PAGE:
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Posted at: Jun 19, 2017, 2:30 AM; last updated: Jun 19, 2017, 2:38 AM (IST)ICC CHAMPIONS TROPHY 2017

Oval & out

No. 8 Pakistan dethrone India to lift the Champions Trophy; the 180-run loss is India’s worst against Pakistan, and biggest for any team in the final of an ICC ODI event
Oval & out
Mohammad Amir celebrates after dismissing Virat Kohli in the final of the Champions Trophy at the Oval on Sunday. Reuters

Rohit Mahajan in London

India beat Pakistan 7-1 at the Olympic Park. And oh, India were crushed by Pakistan in the final of the Champions Trophy cricket tournament. The tennis-like 7-1 score was in hockey, the national game, some consolation for the defeat in cricket.

Exactly at 5pm British time, Pakistan’s players, united in a group, facing in one direction, bowed down in sajdah, making their thanks to the Man Upstairs.

They’d done the unthinkable. Ranked No. 8 in the world, having qualified for this tournament by the skin of their teeth, Pakistan had dethroned defending champions India to take their first global ICC trophy since the 2009 Twenty20 World Cup. 

India were bowled out for 158 in 30.3 overs, crashing to a 180-run defeat. The result was roughly 180 degrees opposite to what most people at the ground, especially the Indian supporters, expected today before the game began.

Chase is off

Set a very stiff target of 339, India were in trouble right away as Mohammad Amir, back in the team after missing the semifinal match against England with back spasms, got Rohit Sharma.

This was the third ball of the innings. The ball, angled in, swung in at pace, and straightened after pitching. Rohit was pinned right in front of the wicket, like a beautiful butterfly at a display board. He had no chance. A three-ball duck, in the biggest game of the tournament, obliterated Rohit’s excellent record coming into this match.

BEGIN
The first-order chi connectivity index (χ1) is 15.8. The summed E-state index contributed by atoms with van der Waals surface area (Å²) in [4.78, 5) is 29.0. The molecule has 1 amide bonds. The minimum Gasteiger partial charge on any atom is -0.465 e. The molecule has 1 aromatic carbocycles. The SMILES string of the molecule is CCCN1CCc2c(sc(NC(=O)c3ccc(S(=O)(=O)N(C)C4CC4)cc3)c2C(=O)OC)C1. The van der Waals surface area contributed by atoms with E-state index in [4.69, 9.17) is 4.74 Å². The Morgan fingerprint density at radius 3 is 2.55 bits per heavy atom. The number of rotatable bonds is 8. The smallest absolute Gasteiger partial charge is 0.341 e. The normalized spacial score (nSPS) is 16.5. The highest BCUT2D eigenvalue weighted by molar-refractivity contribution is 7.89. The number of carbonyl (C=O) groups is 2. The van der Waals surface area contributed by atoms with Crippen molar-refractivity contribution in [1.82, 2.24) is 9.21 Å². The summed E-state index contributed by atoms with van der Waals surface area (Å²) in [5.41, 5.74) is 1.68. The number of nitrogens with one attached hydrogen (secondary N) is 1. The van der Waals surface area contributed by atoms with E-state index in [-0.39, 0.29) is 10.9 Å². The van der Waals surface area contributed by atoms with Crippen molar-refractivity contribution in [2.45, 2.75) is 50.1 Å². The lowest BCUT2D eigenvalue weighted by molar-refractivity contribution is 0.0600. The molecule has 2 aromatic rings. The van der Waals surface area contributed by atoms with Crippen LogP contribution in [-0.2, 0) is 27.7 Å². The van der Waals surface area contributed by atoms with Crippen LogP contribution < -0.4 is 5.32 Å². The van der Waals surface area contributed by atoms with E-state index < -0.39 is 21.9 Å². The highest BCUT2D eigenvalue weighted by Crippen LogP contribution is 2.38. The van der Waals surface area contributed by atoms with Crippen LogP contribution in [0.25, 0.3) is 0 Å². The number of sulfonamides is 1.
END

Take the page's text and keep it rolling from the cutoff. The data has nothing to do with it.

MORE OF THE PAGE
Amir then silenced the Indians in the stands when he got Virat Kohli, a ball after Kohli had been dropped by Azhar Ali at first slip. Kohli tried to flick the ball to the leg but got a leading edge — a simple catch this time, to Shadab Khan, and this time no mistake. Amir leapt up in the air, punched the air, screamed in delight. The fans in the stands added their voice to his, and the Oval reverberated with cries of “Amir, Amir” and “Pakistan Zindabad”.

That was that. The fight was gone out of India. Shikhar Dhawan and Yuvraj Singh struck a few blows, but really, the fight was over. India lost Dhawan and Yuvraj and MS Dhoni and Kedar Jadhav quickly, and it was now down to 72/6.

A few lusty blows from Hardik Pandya (76 off 43) only delayed the defeat, and reduced the margin. But there was no doubt the match was over after the fall of the first three Indian wickets.

Zaman fires Pak

Fakhar Zaman rode his luck to get a match-winning 114, off 106 balls, in only his fourth ODI after an iffy start, during which he endured a hit on his helmet and surviving when on 3 (off 7 balls) after being caught off a no ball.

Azhar Ali played second fiddle in their partnership of 128 for the first wicket in brutal heat as the Indian challenge and attack withered. The spin attack of Ravichandran Ashwin (0/70 off 10 overs) and Ravindra Jadeja (0/67 off 8) was brutalised, three sixers being hit off Ashwin and two off Jadeja. The wicket was flat and the ball flew off the bat.

No. 3 Babar Azam got 46 off 52, and Shoaib Malik 12 off 16 without a four, and this seemed to drag the rate of scoring a bit.

But then, out of the blue, Mohammad Hafeez smacked 57 off 37 balls. This was a huge change from his last few innings — he’d got 33 off 43 against India, 26 off 53 against South Africa, 1 off five against Sri Lanka. He changed gears in the semifinals —  31 off 21 against England, and now 57 off 37 in the final got Pakistan a winning total.

After 25 overs, Pakistan were 134/1, and 179/1 after 30. It seemed that Pakistan would double that in 50, reach at least 350, but some fine bowling in the last five overs, and some nervous and unconventional attempts by the batsmen to hit fours, saw the innings end at 338/4.

That total seemed adequate for Pakistan despite the strength of the Indian batting line-up — because this was the final, because Pakistan had a very fine pace attack, and because the pressure was on the Indian batsmen.

Out of the blue

Two years ago, Pakistan, then ranked No. 8, pulled out of a tri-series involving West Indies and Zimbabwe because they feared that if they lost a match in it, they would fall down to No. 9 and would miss this Champions Trophy. They qualified the last for it. They had the worst possible start, thrashed by India. And they were the last men standing, winning a 50-over title a quarter of a century after their first, the 1992 World Cup.


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